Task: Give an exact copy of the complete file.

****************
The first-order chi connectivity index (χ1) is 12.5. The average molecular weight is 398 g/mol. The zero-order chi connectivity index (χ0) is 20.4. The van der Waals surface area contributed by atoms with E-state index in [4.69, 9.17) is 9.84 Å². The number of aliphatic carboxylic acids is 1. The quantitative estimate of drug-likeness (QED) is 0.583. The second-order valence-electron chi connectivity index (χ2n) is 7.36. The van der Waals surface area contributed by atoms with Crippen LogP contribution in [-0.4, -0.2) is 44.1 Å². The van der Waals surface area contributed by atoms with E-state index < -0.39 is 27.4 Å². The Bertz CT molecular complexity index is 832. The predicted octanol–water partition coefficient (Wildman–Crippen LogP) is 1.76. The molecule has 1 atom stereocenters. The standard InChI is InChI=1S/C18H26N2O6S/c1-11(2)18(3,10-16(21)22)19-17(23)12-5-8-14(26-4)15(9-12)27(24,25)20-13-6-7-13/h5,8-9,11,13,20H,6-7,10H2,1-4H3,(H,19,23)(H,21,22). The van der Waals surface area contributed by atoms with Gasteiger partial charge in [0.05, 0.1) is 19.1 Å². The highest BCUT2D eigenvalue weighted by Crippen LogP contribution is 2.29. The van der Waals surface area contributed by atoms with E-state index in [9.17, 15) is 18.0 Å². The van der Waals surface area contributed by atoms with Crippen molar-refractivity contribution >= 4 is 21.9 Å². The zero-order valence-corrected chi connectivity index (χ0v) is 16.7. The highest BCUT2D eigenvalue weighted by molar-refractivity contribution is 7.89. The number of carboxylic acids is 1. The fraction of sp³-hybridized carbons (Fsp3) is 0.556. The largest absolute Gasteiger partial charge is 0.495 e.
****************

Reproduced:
The first-order chi connectivity index (χ1) is 12.5. The average molecular weight is 398 g/mol. The zero-order chi connectivity index (χ0) is 20.4. The van der Waals surface area contributed by atoms with E-state index in [4.69, 9.17) is 9.84 Å². The number of aliphatic carboxylic acids is 1. The quantitative estimate of drug-likeness (QED) is 0.583. The second-order valence-electron chi connectivity index (χ2n) is 7.36. The van der Waals surface area contributed by atoms with Crippen LogP contribution in [-0.4, -0.2) is 44.1 Å². The van der Waals surface area contributed by atoms with E-state index < -0.39 is 27.4 Å². The Bertz CT molecular complexity index is 832. The predicted octanol–water partition coefficient (Wildman–Crippen LogP) is 1.76. The molecule has 1 atom stereocenters. The standard InChI is InChI=1S/C18H26N2O6S/c1-11(2)18(3,10-16(21)22)19-17(23)12-5-8-14(26-4)15(9-12)27(24,25)20-13-6-7-13/h5,8-9,11,13,20H,6-7,10H2,1-4H3,(H,19,23)(H,21,22). The van der Waals surface area contributed by atoms with Gasteiger partial charge in [0.05, 0.1) is 19.1 Å². The highest BCUT2D eigenvalue weighted by Crippen LogP contribution is 2.29. The van der Waals surface area contributed by atoms with E-state index in [9.17, 15) is 18.0 Å². The van der Waals surface area contributed by atoms with Crippen molar-refractivity contribution >= 4 is 21.9 Å². The zero-order valence-corrected chi connectivity index (χ0v) is 16.7. The highest BCUT2D eigenvalue weighted by molar-refractivity contribution is 7.89. The number of carboxylic acids is 1. The fraction of sp³-hybridized carbons (Fsp3) is 0.556. The largest absolute Gasteiger partial charge is 0.495 e.